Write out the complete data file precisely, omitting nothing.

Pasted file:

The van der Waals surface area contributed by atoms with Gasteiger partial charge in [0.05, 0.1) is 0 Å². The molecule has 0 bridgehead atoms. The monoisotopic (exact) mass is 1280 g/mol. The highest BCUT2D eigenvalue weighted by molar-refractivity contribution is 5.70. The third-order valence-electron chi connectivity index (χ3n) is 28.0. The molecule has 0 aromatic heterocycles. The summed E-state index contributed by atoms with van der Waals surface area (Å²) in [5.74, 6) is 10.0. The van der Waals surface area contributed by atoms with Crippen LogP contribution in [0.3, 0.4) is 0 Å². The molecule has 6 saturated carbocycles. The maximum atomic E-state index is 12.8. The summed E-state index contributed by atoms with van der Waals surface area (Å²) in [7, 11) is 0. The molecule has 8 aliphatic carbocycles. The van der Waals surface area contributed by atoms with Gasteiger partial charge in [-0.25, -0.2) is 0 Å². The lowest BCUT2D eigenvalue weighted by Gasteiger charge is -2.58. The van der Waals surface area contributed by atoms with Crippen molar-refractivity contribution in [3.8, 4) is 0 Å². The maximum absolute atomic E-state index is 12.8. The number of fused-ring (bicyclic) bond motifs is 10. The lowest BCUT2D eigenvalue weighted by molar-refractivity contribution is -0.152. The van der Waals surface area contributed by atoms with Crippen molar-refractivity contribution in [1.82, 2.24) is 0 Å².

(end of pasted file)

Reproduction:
The van der Waals surface area contributed by atoms with Gasteiger partial charge in [0.05, 0.1) is 0 Å². The molecule has 0 bridgehead atoms. The monoisotopic (exact) mass is 1280 g/mol. The highest BCUT2D eigenvalue weighted by molar-refractivity contribution is 5.70. The third-order valence-electron chi connectivity index (χ3n) is 28.0. The molecule has 0 aromatic heterocycles. The summed E-state index contributed by atoms with van der Waals surface area (Å²) in [5.74, 6) is 10.0. The van der Waals surface area contributed by atoms with Crippen LogP contribution in [0.3, 0.4) is 0 Å². The molecule has 6 saturated carbocycles. The maximum atomic E-state index is 12.8. The summed E-state index contributed by atoms with van der Waals surface area (Å²) in [7, 11) is 0. The molecule has 8 aliphatic carbocycles. The van der Waals surface area contributed by atoms with Gasteiger partial charge in [-0.25, -0.2) is 0 Å². The lowest BCUT2D eigenvalue weighted by Gasteiger charge is -2.58. The van der Waals surface area contributed by atoms with Crippen molar-refractivity contribution in [3.8, 4) is 0 Å². The maximum absolute atomic E-state index is 12.8. The number of fused-ring (bicyclic) bond motifs is 10. The lowest BCUT2D eigenvalue weighted by molar-refractivity contribution is -0.152. The van der Waals surface area contributed by atoms with Crippen molar-refractivity contribution in [1.82, 2.24) is 0 Å².